Sunday, August 21, 2011

Super ‘70s and ‘80s: “Super Friends”—Dick Ryal (Captain Cold)

Introduction to series “Super ‘70s and ‘80s.”

Introduction to subseries "Super Friends" (including a list of interviewees).


Notes I took during our initial phone call:

  • He calls himself “Rick” on his answering machine and his last name is pronounced “rile.”
  • When I called him, he said he would be happy to help.
  • He is “no longer an electronics person.” No computer.
  • He retired twenty years ago.
  • He spent his first sixteen years in Elmira, New York.
  • He’s not in much contact with people except a few family members and friends; most have either “moved away or passed away.”
  • He was both actor and writer on Heartbeat Theater from 1971-1986 (when the show went off the air). Olan Soule (Batman) also worked on the show.
  • He also played Abin Sur, the mentor to Green Lantern.
  • He didn’t know Super Friends is on DVD.
  • A good friend of his was Stanley Ralph Ross (Grodd). He was also friends with Stan Jones (Lex Luthor).
  • I asked if he’d like to reconnect with anyone from the cast and he said yes. On Michael Rye: “I’ll look forward to seeing him.”
  • He never hustled. He always counted on his agent and manager to get him work.
  • Because of my last name and street name (which at the time was Bible Street), he asked if I am a man of the cloth.
  • I told him I lived in Los Angeles once and he told me an anecdote of a little boy who once asked him for an autograph and seemed to be wondering if that could’ve been me.

How did you get the job on Super Friends?

That’s something I have to think about. I had to audition, of course. The ABC executives liked me but the director didn’t like me. I don’t know why. I do know why. An agent had already sent somebody else but a subagent sent me at the last minute. I was surprised to win the part. I had no preparation. They auditioned 20 people for Captain Cold.

Were you familiar with Captain Cold before you got the job?

No, I was not into children’s [sic] books in that manner. I did like children’s books but had never followed that particular series. Being older, I knew the books from the 1940s and the heroes in comics of that era.

What was your idea behind the characterization for Captain Cold?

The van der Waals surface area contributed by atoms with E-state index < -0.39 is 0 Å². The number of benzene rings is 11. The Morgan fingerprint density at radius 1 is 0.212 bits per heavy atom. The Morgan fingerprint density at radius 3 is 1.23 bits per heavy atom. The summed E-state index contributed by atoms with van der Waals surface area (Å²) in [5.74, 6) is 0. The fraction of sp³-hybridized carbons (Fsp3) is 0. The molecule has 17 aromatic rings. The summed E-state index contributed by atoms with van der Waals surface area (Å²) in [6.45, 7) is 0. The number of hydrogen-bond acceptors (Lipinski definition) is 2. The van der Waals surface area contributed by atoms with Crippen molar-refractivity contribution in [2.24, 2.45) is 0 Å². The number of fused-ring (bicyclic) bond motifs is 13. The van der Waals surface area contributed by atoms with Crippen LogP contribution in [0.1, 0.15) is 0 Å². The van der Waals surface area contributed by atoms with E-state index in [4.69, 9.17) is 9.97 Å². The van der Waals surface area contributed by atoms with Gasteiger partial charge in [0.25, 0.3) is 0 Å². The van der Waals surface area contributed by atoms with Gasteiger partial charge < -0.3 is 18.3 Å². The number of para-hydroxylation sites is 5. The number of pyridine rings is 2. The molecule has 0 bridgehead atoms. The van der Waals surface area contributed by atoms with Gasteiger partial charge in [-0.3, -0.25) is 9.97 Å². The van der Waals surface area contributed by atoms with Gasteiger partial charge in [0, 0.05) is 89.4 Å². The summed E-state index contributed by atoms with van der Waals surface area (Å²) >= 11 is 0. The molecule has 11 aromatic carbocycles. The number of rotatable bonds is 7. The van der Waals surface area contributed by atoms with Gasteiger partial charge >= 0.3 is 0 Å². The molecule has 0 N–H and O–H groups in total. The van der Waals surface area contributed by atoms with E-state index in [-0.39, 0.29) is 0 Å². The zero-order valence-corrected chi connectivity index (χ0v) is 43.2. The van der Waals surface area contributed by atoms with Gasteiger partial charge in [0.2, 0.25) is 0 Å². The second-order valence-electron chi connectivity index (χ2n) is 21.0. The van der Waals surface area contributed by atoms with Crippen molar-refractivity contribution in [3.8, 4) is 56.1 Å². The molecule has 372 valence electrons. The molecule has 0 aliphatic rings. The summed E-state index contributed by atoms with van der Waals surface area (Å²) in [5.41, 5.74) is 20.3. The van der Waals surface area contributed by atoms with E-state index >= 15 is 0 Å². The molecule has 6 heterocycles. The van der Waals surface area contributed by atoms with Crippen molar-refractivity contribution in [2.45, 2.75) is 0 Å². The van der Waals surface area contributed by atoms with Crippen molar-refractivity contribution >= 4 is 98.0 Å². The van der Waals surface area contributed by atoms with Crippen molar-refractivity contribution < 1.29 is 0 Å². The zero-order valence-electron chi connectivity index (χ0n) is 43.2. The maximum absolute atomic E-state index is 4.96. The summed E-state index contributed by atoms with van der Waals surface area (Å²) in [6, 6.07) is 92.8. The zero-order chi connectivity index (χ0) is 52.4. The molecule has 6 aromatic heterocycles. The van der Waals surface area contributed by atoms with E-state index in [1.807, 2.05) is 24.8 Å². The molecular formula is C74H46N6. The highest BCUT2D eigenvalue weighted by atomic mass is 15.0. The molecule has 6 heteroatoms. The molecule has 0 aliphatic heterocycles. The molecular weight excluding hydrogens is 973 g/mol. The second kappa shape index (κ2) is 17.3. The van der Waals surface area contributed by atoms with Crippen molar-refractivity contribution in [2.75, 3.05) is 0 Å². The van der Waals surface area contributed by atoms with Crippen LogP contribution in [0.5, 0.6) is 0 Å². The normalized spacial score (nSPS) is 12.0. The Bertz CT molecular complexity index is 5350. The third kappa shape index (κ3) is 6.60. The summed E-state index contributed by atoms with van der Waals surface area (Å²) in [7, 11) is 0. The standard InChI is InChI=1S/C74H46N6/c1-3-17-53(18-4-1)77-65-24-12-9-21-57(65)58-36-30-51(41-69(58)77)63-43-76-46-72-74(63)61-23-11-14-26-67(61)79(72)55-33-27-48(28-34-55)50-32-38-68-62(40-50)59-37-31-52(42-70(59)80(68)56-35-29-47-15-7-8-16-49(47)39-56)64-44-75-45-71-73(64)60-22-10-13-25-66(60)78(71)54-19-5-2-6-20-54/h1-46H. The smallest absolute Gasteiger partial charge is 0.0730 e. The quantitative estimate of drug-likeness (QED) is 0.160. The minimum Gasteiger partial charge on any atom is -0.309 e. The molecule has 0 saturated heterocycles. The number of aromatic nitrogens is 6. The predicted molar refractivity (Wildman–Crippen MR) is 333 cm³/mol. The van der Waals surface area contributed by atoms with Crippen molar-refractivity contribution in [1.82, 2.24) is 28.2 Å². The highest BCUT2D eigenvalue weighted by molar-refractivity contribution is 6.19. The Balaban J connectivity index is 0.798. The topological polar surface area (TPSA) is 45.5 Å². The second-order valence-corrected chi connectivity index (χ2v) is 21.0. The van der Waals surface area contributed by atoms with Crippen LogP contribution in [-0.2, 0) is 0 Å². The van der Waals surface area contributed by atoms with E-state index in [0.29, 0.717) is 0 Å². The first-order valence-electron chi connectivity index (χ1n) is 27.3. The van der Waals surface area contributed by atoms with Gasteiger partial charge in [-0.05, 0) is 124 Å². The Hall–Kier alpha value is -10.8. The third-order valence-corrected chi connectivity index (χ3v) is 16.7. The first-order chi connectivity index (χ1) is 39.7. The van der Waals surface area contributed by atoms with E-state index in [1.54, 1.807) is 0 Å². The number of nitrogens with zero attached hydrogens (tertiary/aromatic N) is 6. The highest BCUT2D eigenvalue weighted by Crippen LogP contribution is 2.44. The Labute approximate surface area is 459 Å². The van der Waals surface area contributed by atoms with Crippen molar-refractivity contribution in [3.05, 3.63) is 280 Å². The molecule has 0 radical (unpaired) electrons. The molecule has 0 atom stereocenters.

All they said was “Create a character.” I did a tough guy voice. It was kind of streetlike.

Sounds like you’d already worked with some of the other voice actors before Super Friends.

Oh, yes.

What challenges were involved in recording SF?

It all went smoothly. The one wonderful thing about a radio actor: I found later when in TV and motion pictures [that] we were probably liked because we were one-take actors. I discovered I could memorize a whole page in 10 minutes. I realized being a radio actor did not limit you.

Of the episodes you were on, do you have a favorite?

I wouldn’t say I had a favorite. There may have been an episode but it’s been so long.

It must have been a different feeling in the 1970s to see your show on TV and then feel you might never see it again because VCRs and DVDs didn’t exist yet. Do you now own any Super Friends DVDs?

[He said no and I ordered him the DVD as we spoke.]

Did you all stand around at the same time to record?

Yes. We sat on stools in a long line. We each had a microphone.

How much time, if any, did you spend with the other voice actors when you weren’t working?

I used to ride with some of them [including Mike Rye] to Hanna-Barbera. We might stop for lunch but usually not. Stanley Ralph Ross and I would occasionally meet at the Writers Guild theater and see a movie. I would meet them here and there if we were going for an audition.

Did you get any Super Friends fan letters in the 1970s or 1980s?

Oh, yes, but not through the studio. Sometimes they would send it to the network and the network usually doesn’t care about that sort of thing.

Specific Captain Cold letters?